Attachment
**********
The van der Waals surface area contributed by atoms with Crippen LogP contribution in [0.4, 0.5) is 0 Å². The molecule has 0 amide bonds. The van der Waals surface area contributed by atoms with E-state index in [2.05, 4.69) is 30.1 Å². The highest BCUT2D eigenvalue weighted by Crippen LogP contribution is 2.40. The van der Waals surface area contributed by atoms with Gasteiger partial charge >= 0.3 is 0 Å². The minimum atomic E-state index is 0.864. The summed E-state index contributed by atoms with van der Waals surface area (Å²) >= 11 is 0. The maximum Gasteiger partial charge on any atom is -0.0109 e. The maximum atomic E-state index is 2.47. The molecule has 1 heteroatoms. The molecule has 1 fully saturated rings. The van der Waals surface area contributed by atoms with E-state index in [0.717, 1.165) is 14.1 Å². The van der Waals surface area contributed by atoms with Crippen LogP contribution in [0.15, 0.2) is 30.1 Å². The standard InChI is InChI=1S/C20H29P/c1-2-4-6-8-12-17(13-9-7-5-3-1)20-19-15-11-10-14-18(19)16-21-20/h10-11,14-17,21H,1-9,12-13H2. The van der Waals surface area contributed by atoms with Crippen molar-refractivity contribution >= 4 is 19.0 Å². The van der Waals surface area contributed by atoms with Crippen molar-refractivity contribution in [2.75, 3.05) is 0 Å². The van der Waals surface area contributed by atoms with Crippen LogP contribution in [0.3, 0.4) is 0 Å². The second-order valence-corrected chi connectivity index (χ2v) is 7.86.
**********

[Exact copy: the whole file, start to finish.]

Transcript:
The van der Waals surface area contributed by atoms with Crippen LogP contribution in [0.4, 0.5) is 0 Å². The molecule has 0 amide bonds. The van der Waals surface area contributed by atoms with E-state index in [2.05, 4.69) is 30.1 Å². The highest BCUT2D eigenvalue weighted by Crippen LogP contribution is 2.40. The van der Waals surface area contributed by atoms with Gasteiger partial charge >= 0.3 is 0 Å². The minimum atomic E-state index is 0.864. The summed E-state index contributed by atoms with van der Waals surface area (Å²) >= 11 is 0. The maximum Gasteiger partial charge on any atom is -0.0109 e. The maximum atomic E-state index is 2.47. The molecule has 1 heteroatoms. The molecule has 1 fully saturated rings. The van der Waals surface area contributed by atoms with E-state index in [0.717, 1.165) is 14.1 Å². The van der Waals surface area contributed by atoms with Crippen LogP contribution in [0.15, 0.2) is 30.1 Å². The standard InChI is InChI=1S/C20H29P/c1-2-4-6-8-12-17(13-9-7-5-3-1)20-19-15-11-10-14-18(19)16-21-20/h10-11,14-17,21H,1-9,12-13H2. The van der Waals surface area contributed by atoms with Crippen molar-refractivity contribution >= 4 is 19.0 Å². The van der Waals surface area contributed by atoms with Crippen molar-refractivity contribution in [2.75, 3.05) is 0 Å². The van der Waals surface area contributed by atoms with Crippen LogP contribution in [0.3, 0.4) is 0 Å². The second-order valence-corrected chi connectivity index (χ2v) is 7.86.